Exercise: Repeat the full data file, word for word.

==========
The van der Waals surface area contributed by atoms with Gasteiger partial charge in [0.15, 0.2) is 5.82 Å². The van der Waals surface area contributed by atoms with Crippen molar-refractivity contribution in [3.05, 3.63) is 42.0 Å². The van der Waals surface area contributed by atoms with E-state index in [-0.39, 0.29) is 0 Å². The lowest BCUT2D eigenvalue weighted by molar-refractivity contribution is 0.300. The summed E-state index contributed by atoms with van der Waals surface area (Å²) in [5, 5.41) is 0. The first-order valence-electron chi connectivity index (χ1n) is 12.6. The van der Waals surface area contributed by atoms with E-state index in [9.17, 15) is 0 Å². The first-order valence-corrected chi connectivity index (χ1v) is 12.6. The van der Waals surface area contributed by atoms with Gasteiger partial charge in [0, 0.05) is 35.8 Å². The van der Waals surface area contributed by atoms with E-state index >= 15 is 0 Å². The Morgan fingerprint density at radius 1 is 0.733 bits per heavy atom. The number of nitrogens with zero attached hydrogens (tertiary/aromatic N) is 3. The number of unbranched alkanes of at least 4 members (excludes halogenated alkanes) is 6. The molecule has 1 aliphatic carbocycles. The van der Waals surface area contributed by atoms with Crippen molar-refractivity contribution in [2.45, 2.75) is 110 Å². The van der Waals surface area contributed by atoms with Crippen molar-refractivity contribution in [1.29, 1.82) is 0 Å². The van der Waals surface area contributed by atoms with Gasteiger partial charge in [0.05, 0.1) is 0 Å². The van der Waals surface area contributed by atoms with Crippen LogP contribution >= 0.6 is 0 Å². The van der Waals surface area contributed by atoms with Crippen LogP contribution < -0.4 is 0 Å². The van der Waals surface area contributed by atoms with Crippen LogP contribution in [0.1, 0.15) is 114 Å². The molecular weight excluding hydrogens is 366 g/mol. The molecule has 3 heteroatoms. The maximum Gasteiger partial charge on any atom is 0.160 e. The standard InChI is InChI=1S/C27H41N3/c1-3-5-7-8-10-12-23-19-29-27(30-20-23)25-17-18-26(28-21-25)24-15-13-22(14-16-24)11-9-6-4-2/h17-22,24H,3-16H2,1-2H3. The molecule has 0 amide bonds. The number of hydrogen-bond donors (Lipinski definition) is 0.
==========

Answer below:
The van der Waals surface area contributed by atoms with Gasteiger partial charge in [0.15, 0.2) is 5.82 Å². The van der Waals surface area contributed by atoms with Crippen molar-refractivity contribution in [3.05, 3.63) is 42.0 Å². The van der Waals surface area contributed by atoms with E-state index in [-0.39, 0.29) is 0 Å². The lowest BCUT2D eigenvalue weighted by molar-refractivity contribution is 0.300. The summed E-state index contributed by atoms with van der Waals surface area (Å²) in [5, 5.41) is 0. The first-order valence-electron chi connectivity index (χ1n) is 12.6. The van der Waals surface area contributed by atoms with E-state index in [9.17, 15) is 0 Å². The first-order valence-corrected chi connectivity index (χ1v) is 12.6. The van der Waals surface area contributed by atoms with Gasteiger partial charge in [0, 0.05) is 35.8 Å². The van der Waals surface area contributed by atoms with E-state index >= 15 is 0 Å². The Morgan fingerprint density at radius 1 is 0.733 bits per heavy atom. The number of nitrogens with zero attached hydrogens (tertiary/aromatic N) is 3. The number of unbranched alkanes of at least 4 members (excludes halogenated alkanes) is 6. The molecule has 1 aliphatic carbocycles. The van der Waals surface area contributed by atoms with Crippen molar-refractivity contribution in [2.45, 2.75) is 110 Å². The van der Waals surface area contributed by atoms with Crippen molar-refractivity contribution in [1.29, 1.82) is 0 Å². The van der Waals surface area contributed by atoms with Gasteiger partial charge in [0.05, 0.1) is 0 Å². The van der Waals surface area contributed by atoms with Crippen LogP contribution >= 0.6 is 0 Å². The van der Waals surface area contributed by atoms with Crippen LogP contribution < -0.4 is 0 Å². The van der Waals surface area contributed by atoms with Crippen LogP contribution in [0.1, 0.15) is 114 Å². The molecular weight excluding hydrogens is 366 g/mol. The molecule has 3 heteroatoms. The maximum Gasteiger partial charge on any atom is 0.160 e. The standard InChI is InChI=1S/C27H41N3/c1-3-5-7-8-10-12-23-19-29-27(30-20-23)25-17-18-26(28-21-25)24-15-13-22(14-16-24)11-9-6-4-2/h17-22,24H,3-16H2,1-2H3. The molecule has 0 amide bonds. The number of hydrogen-bond donors (Lipinski definition) is 0.